The folks at Nintendo have outdone themselves with the SNES Classic.
As my author bio currently states, I wasn’t old enough to play the original Metal Gear Solid when it released. I was born in 1994, and my newest ambition is to play classic video games that I missed from the SNES and PS1 eras. This life goal sits somewhere between “Go to the West Coast” and “Invent teleportation.” Yet in the constant torrent of gaming releases, it’s hard to go back to 27-year-old titles that the masses no longer care for.
Yet I have one tiny, first-world problem: every one of these options lack the authenticity of playing retro games in their hey-day. I want the controller, the console, and a CRT filter. I want to smoosh against a TV on a Saturday morning. I’d prefer it without the price tag of an actual working SNES or PS1 with games. Moreover, I want it to be simple: I hate dragging out older consoles and fiddling with cords. My time is valuable.
Enter the SNES Classic. A first-party controller that is near indistinguishable from a USB controller on eBay? Check. 21 classic SNES games, the likes of which are all found on the Wii U and 3DS eShop? Check. Save state and rewind functionality, both of which take concepts from popular emulators? Check.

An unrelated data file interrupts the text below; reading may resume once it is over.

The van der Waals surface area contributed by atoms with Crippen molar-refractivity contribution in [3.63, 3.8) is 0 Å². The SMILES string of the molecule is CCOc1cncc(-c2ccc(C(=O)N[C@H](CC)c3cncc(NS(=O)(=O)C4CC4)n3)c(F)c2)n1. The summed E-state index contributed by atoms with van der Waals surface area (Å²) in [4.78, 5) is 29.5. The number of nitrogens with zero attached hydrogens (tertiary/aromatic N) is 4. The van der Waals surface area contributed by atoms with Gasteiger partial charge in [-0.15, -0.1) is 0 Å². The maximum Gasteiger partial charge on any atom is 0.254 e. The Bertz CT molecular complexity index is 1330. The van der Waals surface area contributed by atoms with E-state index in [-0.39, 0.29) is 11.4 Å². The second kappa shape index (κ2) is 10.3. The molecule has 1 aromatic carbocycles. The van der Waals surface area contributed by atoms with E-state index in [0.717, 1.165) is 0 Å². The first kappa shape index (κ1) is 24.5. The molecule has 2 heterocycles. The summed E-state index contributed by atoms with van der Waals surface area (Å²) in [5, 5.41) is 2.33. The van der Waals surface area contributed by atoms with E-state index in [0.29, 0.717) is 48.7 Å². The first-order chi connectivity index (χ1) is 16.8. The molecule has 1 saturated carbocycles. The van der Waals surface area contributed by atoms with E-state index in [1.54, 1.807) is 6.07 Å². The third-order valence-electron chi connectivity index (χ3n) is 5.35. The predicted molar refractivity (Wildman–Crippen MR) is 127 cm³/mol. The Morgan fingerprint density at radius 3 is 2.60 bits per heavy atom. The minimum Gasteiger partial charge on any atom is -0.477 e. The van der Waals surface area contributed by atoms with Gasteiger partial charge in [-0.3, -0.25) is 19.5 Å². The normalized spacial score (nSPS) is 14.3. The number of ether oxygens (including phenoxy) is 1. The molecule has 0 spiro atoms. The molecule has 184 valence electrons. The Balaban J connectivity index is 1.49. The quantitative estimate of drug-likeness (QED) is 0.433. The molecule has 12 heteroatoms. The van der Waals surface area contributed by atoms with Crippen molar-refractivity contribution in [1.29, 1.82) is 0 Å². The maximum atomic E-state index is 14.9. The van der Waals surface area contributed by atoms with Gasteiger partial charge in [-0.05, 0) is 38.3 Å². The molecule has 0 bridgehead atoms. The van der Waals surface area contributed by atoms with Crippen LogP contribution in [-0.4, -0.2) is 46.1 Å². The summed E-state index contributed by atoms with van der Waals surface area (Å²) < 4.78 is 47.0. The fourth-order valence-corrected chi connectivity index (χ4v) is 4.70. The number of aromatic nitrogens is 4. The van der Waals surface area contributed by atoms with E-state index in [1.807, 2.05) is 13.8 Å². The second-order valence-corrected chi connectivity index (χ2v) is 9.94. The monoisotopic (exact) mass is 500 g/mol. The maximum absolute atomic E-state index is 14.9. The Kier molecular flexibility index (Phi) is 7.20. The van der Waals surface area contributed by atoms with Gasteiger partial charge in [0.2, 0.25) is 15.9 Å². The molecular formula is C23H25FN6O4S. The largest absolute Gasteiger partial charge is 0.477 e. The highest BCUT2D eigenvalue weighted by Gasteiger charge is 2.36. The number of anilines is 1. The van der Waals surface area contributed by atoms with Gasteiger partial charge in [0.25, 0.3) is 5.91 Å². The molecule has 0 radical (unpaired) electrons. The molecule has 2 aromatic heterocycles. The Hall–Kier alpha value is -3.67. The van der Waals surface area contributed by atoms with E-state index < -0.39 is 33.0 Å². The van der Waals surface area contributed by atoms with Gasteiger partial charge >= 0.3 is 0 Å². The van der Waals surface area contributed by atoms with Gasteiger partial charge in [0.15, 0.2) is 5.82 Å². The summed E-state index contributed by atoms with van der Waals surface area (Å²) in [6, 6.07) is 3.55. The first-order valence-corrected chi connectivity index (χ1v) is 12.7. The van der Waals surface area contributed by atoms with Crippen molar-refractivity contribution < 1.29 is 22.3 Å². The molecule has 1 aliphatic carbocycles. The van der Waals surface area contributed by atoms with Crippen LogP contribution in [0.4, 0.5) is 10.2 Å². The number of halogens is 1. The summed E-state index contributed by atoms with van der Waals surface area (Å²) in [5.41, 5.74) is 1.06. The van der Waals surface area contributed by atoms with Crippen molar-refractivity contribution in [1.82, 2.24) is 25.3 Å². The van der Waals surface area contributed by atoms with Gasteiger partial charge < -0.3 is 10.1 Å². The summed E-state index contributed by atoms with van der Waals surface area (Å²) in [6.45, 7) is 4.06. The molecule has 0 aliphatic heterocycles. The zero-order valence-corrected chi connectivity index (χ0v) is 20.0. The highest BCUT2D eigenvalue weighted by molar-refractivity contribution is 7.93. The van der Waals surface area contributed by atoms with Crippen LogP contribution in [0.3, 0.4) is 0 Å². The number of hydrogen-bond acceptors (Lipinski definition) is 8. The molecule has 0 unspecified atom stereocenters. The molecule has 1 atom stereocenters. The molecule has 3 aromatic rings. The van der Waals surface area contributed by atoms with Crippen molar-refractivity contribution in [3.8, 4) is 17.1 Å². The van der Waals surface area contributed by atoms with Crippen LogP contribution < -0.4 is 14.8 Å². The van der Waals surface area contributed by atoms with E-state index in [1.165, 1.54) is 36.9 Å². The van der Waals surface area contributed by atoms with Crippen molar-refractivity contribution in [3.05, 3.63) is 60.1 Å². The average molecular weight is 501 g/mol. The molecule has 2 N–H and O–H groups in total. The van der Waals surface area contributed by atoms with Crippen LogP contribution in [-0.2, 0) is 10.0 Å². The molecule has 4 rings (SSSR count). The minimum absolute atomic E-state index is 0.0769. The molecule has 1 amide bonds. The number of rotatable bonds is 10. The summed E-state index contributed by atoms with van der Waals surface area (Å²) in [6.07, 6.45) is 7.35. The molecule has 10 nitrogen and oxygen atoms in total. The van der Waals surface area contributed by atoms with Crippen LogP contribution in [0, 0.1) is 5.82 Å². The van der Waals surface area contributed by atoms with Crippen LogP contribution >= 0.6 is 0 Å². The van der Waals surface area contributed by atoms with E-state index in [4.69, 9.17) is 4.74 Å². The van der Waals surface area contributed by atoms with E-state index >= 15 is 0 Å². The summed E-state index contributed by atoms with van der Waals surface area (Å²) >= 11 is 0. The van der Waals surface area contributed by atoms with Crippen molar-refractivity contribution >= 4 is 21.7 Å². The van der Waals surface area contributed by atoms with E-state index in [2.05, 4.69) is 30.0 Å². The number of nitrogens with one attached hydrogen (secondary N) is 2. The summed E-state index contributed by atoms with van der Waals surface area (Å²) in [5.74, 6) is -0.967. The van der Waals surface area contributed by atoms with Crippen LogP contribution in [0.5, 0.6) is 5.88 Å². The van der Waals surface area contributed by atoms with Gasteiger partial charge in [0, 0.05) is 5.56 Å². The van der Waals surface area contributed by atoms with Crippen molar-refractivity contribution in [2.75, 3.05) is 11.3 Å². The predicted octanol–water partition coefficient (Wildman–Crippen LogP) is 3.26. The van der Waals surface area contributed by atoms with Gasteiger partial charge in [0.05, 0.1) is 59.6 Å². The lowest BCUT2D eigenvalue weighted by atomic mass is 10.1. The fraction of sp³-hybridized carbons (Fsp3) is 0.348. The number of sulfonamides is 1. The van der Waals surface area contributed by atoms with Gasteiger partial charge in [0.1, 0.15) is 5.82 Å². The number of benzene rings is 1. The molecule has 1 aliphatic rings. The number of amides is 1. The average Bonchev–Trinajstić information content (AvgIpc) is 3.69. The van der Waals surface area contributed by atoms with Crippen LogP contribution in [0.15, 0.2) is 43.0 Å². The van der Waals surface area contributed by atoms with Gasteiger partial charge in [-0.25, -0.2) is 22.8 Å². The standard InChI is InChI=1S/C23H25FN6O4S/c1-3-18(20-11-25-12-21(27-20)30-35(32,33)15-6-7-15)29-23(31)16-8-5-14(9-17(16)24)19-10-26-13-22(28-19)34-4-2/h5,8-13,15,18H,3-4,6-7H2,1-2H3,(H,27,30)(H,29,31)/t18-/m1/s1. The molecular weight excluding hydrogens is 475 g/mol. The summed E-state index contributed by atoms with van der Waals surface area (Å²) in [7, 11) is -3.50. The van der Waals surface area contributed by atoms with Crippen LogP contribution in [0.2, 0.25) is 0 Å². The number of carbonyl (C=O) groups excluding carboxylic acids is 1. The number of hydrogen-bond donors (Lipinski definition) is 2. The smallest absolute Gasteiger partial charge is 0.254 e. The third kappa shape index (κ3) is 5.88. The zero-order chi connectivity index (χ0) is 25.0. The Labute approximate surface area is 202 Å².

A combination of all three options into one package that is easy to plug-in, play, and travel with? Check.
Despite the SNES Classic’s shortcomings (*ahem* cord length), it’s the perfect emulation solution for today’s generation. It’s so tiny, compact, and lovable! I can move it between rooms with ease. I’ve even taken it to a friend’s house—something I can’t say about my PS3 or Wii U. There’s no need to worry about bundles of cords or controllers, nor do I have to fiddle with USB drivers or emulator menus. Instead, I plug in my teensy plastic box and it works, like magic.
I hate dragging out older consoles and fiddling with cords. My time is valuable.
I don’t think anyone needs to be sold on the SNES Classic’s library. Link to the Past, Final Fantasy VI, Mega Man X, Super Mario World…you’ll be happy with these Super Nintendo hits. But I can wholeheartedly attest to how easy and fun they are to play. The mini-console never wastes my time with setup, nor does it feel cheap or generic. It’s a near-painless experience, made even more so if you’ve got a cozy setup. Scoot your chair close enough to the console to negate the short cord length. In fact, that’s the best way to play the SNES Classic: smooshed up against a TV, with a CRT filter turned on.